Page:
GRAND SALINE — Farming entrepreneur Kristen Tjernlund receives a blaring, pre-dawn wake-up call every morning, but her bedside alarm clock hasn't sounded in years.

About two dozen hungry goats and other farm animals apparently don't want to miss a meal, and leading the charge is a rowdy young kid named Zoe, who wears a diaper and sleeps inside on a low table at the end of her owner's bed.

Spoiled, yes, but for this farmer, it seems there are few things cuter than a silly, floppy-eared goat bleating for its breakfast.

"I always wanted a goat," said Mrs. Tjernlund, 59, who grew up in Long Island, New York. "Every birthday, I asked my parents for a goat, and I was always disappointed."

The farmer wannabe bailed on big city hustle and bustle in the 1990s and headed to Texas with her family to start a new chapter in her life.

Fast forward a couple of decades, and there seems to be few signs of the information technology career she left behind.

Instead of a briefcase and high heels, she opts for comfortable jeans and the opportunity to be her own boss, pouring boundless energy into the sometimes-zany Tjernlund Goat Farm, maker of soap and personal care items.

"It's definitely a long way away from a cubicle," she said, sweeping animal manure out of the stalls. "I don't sit down all day, I'm always busy. At night, I go sit down and watch TV with my goat."


Mrs. Tjernlund's transformation from writing codes to writing recipes seems to suit her strengths. Both require patience, precise calculations and the willingness to try new things.

"I'm always experimenting," she said with a grin.

The odyssey from tech into full-time farming began in 2009, when Mrs. Tjernlund and husband, Donald, bid farewell to suburban life in Flower Mound, to try something a bit more rural and off the beaten path.

Their new slice of paradise is in Grand Saline, estimated population 3,266, on a 12-acre parcel that's home to not only Mrs. Tjernlund's beloved goats, but also several rescue animals: a few dogs, a cat, a horse, four laying hens and a cocky rooster named Elvis.

It is here that Mrs. Tjernlund seems to be in her element, enjoying her goat friends and creating products that highlight the nutritional benefits of their milk, rich in vitamins and minerals.

"This is who I am," she said above the whine of a commercial mixer. "This is where I feel at home."

She makes about 15 types of soap and a line of moisturizing creams in her kitchen, using friends as test subjects and recipes designed by her son, a chemist.

In her spare time, she tinkers with lip balms, cuticle cream and hair conditioners.

The brand features earthy blends, such as lemongrass, peppermint and honeysuckle.

"Each bar weighs between 4 and 5 ounces and contains at least 25 percent goat milk," she said. "If I use any scent at all, it's essential oils."

The couple milks about four goats at a time, collecting about 1.5 gallons a day to cook with and freeze for future use in Tjernlund Goat Farm merchandise.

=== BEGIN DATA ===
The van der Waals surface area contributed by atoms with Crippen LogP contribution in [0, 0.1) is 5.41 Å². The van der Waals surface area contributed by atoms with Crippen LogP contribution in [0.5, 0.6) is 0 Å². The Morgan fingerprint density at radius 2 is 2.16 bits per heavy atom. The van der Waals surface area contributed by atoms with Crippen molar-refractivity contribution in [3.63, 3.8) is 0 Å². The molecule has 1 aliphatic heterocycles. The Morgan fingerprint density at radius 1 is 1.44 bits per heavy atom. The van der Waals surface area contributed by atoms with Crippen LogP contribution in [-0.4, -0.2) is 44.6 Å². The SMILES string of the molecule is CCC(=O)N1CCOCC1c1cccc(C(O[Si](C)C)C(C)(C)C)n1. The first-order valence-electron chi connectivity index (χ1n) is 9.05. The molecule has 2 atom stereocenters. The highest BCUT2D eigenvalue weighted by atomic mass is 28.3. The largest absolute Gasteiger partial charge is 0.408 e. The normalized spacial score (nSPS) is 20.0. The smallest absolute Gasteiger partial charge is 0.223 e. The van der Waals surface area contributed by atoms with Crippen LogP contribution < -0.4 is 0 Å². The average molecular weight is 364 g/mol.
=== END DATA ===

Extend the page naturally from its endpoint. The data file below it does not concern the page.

Personal care products from Tjernlund Goat Farm are available through the website Etsy and area markets, including Canton, McKinney and Rose City Farmers Market.

"I usually make something every day, usually one or two batches of soap," she said. "It's very good for people with skin problems. People seem to like it."


Mrs. Tjernlund's good-natured husband, originally from Minnesota, appreciates his wife's happy adventures and boundless energy.

He works as a service technician in medical research, but makes time to help out around the farm, doing everything from milking and mowing to tinkering with tractors.

"It's a lot more work than I thought we'd be doing, but it's a lot of fun," he said.

The couple said they rarely vacation, because they enjoy being home with their comical brood.

"Where am I going to go? I live in paradise," Tjernlund, 61, said, joking that one of his favorite hobbies is mowing. "It's like I tell her, my face hurts when I'm done, because I'm grinning the whole time."

The couple's exploits in the goat business took an unexpected twist in November when one of their kids was born with critical medical issues.

"Zoe was what you call a floppy baby," Mrs. Tjernlund said. "They usually die, but she made it."

Floppy baby syndrome is characterized by low muscle tone.

The couple refused to give up on the tiny newborn, born in November, tending to her every need. They tried not to get emotionally attached, but the goat soon had a name and a place in their hearts.

"I guess we had her inside too long," Mrs. Tjernlund said. "She thinks I'm her mother and the dogs are her siblings. She sleeps inside at night and sits and watches TV with us."

Eight months later, the pampered pet is leading a dog's life, only better: Zoe gets her own bowl of pretzels for late night snacking and a red rose with breakfast.

A tiny feral piglet the couple found in a creek bottom also grew up on the farm, but unlike the goat, she wasn't allowed indoors.

"Taz " grew into a gentle 250-pound giant on the back patio, snoring on a Batman sleeping bag and lounging in a watering trough to stay cool up until her death last year, the family said.

"She was a little scary looking, but very affectionate," she said. "She used to scream at the back door wanting food … we kind of miss having her around."


Jacque Hilburn-Simmons is an award-winning journalist who has been writing professionally for 30 years. She's a former police reporter who also wrote a book about the KFC murder. She shares stories about East Texas through her Behind the Wheel column.

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